COFFEE ‘NO ANSWER TO DRUNKENNESS’ - CAFFEINE BOOST ALERTNESS, BUT IT WON'T GET YOU SOBER, A STUDY FINDSPHILADELPHIA (BBC News) - Coffee 'no answer to drunkenness', in fact, it makes it harder for people to realise they are under the influence of alcohol, says experts. Reaching for a mug of coffee may be the worst thing you can do to try to sober up, new research concludes. Downing a cup or two of coffee after a few belts of liquor won't sober you up enough to get you safely behind the wheel of a car, new research concludes. Alcohol may lessen the effects of caffeine, but caffeine doesn't mitigate the impaired decision-making brought on by alcohol, the study found. The findings that alcoholic 'energy' drinks could boost risks from intoxication are also especially important for younger people, to whom many of the new high-octane, alcohol-caffeine combination drinks are marketed, the researchers added.
"Caffeine decreases the sedative effects of alcohol but it doesn't improve cognitive function, which means that decision-making processes may be compromised," said Thomas Gould, co-author of the study published in the current issue of the journal Behavioral Neursocience. "People assume they're not as drunk as they are and the impaired cognition that remains may lead to poor choices and decision-making. And people often drink more when it's a caffeine-alcohol mix." "Caffeine doesn't change blood alcohol levels and it doesn't change things as far as being able to make proper choices, and those can lead to very dire consequences". "There is a folklore that caffeine can sober you up. The myth about coffee's sobering powers is particularly important to debunk because the co-use of caffeine and alcohol could actually lead to poor decisions with disastrous outcomes, said Dr Gould. "People who feel tired and intoxicated after consuming alcohol may be more likely to acknowledge that they are drunk, and they must avoid consuming caffeine which creates the illusion in intoxicated people that they are alert and competent enough “to handle potentially harmful situations, such as driving while intoxicated or placing themselves in dangerous social situations,” Gould says. So, "Alcohol and coffee are not a good mix," and gulping down coffee won’t sober you up if you’re drunk, but it may make you awake enough to be dangerous, experts conclude.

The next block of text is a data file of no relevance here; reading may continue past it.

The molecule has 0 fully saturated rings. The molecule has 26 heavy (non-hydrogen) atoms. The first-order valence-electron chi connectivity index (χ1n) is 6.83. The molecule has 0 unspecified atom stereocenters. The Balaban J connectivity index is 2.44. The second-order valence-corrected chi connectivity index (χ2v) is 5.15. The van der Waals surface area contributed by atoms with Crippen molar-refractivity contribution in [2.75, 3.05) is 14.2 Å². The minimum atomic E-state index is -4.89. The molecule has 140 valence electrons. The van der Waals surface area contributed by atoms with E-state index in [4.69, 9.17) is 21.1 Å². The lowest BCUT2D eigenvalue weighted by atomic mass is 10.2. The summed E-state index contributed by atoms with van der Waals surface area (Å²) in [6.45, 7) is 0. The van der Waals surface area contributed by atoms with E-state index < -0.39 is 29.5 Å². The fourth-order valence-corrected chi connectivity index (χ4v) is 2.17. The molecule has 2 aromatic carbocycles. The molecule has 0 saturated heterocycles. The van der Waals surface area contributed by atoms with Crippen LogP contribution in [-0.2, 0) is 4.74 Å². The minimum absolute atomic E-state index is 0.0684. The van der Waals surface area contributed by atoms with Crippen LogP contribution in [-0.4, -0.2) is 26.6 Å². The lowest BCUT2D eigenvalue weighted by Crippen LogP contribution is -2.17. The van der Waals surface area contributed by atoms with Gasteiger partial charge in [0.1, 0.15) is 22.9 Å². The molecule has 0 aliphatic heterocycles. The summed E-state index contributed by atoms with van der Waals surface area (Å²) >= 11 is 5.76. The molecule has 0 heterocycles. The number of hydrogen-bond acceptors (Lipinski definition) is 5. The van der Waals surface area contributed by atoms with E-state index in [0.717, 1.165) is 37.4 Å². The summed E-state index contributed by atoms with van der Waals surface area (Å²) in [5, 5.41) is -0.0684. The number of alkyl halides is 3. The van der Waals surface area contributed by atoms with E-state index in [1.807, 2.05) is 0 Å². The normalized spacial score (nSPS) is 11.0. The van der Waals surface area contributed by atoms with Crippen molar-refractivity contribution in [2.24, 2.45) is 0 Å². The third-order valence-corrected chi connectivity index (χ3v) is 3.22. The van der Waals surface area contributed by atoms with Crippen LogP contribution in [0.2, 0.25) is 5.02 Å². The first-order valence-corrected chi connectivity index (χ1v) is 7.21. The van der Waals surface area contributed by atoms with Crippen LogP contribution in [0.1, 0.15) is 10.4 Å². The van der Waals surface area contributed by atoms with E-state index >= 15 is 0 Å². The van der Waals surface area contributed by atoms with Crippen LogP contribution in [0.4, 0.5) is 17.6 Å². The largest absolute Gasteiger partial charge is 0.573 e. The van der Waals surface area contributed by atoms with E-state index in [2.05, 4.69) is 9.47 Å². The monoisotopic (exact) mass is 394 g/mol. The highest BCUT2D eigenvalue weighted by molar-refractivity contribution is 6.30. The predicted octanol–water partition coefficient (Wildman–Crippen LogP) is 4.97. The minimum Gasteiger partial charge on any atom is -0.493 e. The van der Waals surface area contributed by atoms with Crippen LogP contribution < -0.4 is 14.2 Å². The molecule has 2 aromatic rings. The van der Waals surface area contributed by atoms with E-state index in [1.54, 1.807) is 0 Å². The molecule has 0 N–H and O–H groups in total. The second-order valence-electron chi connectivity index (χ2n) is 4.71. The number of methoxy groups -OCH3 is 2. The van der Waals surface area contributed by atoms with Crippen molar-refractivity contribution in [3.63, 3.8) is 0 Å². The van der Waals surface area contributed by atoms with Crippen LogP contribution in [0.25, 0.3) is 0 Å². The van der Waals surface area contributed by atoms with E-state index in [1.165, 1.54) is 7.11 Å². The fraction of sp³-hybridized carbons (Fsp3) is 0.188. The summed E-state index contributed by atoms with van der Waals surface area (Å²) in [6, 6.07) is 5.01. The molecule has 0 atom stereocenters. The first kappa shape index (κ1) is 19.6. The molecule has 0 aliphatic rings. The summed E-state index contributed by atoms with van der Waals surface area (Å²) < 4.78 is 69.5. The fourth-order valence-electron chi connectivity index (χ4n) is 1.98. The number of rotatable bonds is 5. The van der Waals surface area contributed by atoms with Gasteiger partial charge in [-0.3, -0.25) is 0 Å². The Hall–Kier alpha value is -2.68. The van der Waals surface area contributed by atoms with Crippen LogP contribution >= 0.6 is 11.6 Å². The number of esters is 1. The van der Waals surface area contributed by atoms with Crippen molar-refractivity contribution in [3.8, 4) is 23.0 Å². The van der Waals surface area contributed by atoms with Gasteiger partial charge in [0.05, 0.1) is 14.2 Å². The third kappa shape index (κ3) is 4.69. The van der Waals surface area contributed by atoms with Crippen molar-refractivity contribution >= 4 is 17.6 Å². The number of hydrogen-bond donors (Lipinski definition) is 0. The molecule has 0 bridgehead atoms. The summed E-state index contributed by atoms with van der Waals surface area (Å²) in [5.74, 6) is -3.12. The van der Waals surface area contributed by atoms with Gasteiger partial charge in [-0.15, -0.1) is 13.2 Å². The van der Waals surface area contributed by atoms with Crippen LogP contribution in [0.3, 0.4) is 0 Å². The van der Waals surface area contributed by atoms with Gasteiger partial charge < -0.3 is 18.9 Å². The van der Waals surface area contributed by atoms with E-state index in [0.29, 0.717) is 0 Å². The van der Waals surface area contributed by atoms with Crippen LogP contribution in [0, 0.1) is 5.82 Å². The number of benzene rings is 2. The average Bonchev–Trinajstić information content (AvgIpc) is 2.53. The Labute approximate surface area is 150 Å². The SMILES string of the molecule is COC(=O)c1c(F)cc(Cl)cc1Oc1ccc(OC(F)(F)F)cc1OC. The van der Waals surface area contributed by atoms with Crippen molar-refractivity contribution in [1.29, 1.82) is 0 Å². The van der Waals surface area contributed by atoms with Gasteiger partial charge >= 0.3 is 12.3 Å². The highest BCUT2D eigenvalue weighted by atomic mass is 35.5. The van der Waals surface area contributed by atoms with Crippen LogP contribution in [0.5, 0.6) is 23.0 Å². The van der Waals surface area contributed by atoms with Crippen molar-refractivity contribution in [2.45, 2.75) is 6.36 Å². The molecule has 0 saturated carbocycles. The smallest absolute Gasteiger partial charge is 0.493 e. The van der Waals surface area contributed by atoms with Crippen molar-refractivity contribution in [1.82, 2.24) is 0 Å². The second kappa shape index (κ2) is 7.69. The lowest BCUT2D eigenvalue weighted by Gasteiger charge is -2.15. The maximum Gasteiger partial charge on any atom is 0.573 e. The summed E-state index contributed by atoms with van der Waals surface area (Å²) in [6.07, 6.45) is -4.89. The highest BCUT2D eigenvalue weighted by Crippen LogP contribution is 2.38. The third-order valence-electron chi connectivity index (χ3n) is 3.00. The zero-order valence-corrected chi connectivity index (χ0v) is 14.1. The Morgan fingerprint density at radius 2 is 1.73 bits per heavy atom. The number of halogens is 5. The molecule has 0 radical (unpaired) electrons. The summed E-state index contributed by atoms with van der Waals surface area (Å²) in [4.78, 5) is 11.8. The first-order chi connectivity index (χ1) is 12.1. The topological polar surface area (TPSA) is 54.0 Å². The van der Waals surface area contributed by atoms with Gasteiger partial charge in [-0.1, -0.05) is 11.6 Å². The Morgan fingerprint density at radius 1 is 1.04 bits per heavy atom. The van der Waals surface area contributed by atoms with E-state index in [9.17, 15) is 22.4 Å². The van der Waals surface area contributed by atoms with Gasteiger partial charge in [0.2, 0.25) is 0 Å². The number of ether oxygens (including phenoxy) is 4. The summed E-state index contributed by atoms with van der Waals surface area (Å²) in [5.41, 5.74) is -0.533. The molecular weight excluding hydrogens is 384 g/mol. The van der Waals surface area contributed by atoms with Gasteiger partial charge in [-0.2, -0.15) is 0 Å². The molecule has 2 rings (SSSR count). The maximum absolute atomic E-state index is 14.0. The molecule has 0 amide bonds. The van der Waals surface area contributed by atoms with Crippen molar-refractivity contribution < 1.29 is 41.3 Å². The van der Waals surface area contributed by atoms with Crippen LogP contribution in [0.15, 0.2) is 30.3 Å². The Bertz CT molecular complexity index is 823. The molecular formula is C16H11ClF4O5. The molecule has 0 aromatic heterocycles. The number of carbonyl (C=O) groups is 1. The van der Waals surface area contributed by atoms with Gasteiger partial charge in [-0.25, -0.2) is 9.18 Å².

WHAT DO THE VEDIC TEACHINGS TELL US?
The positive aspects of devotional life (yama) are to first find a guru (guru-padasrayas tasmad), follow his instructions and thereby serve the guru and devotees, and engage in daily devotional practices, such as chanting the Holy Names of Krsna on beads, associating with devotees and regularly hearing about the Lord from the devotional scriptures (nityam bhagavata-sevaya). The negative aspect (niyama) requires that one avoid activities unfavorable to devotional service, such as meat eating, intoxication, illicit sex and gambling. Other unfavorable activities to be avoided are association with those not interested in devotion (asat sanga tyaga), avoiding offenses to devotees, the Lord, His Name and anything related to the Lord or His devotees.
Śrīpad Bhāvana Vishnu Mahārāja
Article: “Devotional Principles”